Local Admin IV – full-time employment

 

Full-time Employment

Full-time employment, according to Weber, is used as a dependency on income mechanism to exert greater control over the worker.1 Full time workers prevail, functioning well for continuity of communication within departments and outside departments. In terms of Weber’s contention that employees are more agreeable to direction and control when full-time, I would have to agree that full-time employees have more to lose than those who are working part-time, besides the substantial salary, they lose benefits which are only given to full-time employees. This buys allegience beyond the issues of dedication to the workplace.

Issues of merit and impersonal rules enable city workers to apply to other departments of the Corporation without prejudice. The employee would have to develop the appropriate skills on his or her own time to meet the requirements of the desired job in the other department.

The City Administrator is required to inform the council members of problems with implementing policies as set down so that an issue may be dropped or reevaluated according to advice of the Administrator. Thus impersonal rules do not preclude interaction and negotiation.

Weber’s bureaucratic trait of written records is explicitly kept in municipal bureaucracy. Beyond this, the weekly meetings of departmental heads discuss the overall implications of what each department is doing and discusses any possible conflict and establishes coordinating efforts among the departments.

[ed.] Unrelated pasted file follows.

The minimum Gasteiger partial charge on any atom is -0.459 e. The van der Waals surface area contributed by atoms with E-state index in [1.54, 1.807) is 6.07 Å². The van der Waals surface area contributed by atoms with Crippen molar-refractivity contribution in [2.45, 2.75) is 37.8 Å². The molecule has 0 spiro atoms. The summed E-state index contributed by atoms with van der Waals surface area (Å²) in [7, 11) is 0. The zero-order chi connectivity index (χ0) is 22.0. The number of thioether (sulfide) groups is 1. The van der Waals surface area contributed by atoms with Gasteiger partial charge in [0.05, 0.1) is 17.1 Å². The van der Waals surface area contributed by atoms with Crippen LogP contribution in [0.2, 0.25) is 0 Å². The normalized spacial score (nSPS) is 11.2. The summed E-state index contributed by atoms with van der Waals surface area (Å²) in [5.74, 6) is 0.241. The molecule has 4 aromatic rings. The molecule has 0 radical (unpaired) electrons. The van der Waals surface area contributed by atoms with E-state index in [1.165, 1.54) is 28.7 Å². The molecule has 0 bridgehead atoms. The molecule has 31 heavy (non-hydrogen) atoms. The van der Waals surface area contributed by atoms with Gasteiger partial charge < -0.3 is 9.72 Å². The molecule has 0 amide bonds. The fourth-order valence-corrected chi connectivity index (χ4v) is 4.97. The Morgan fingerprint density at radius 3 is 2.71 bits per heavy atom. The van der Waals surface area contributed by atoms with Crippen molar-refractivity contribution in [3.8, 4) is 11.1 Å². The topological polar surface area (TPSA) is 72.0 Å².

The elaborate filing system is necessary for further reference to clarify issues as the city continues to grow.

The principle characteristics of a bureaucracy as outlined by Weber is present within the Corporation of St. Catharines. The combination of impersonal rules which encompass chains of command, specialisation of labour, employment and promotion based on merit, full-time employment, and written records along with the presence of the Canadian Union of Public Employeess to protect the workers’ established rights within those rules, ensures an efficiently run organisation that is as diverse as any governmental organisation with various departments. The Corporation of St. Catharines has maximized Weber’s traits of a bureaucracy to ensure continuity, efficiency, and fair dealing.

Is that enough? Is that good enough to serve the increasingly complex urban life we live in?

1Ibid., 36, 37.

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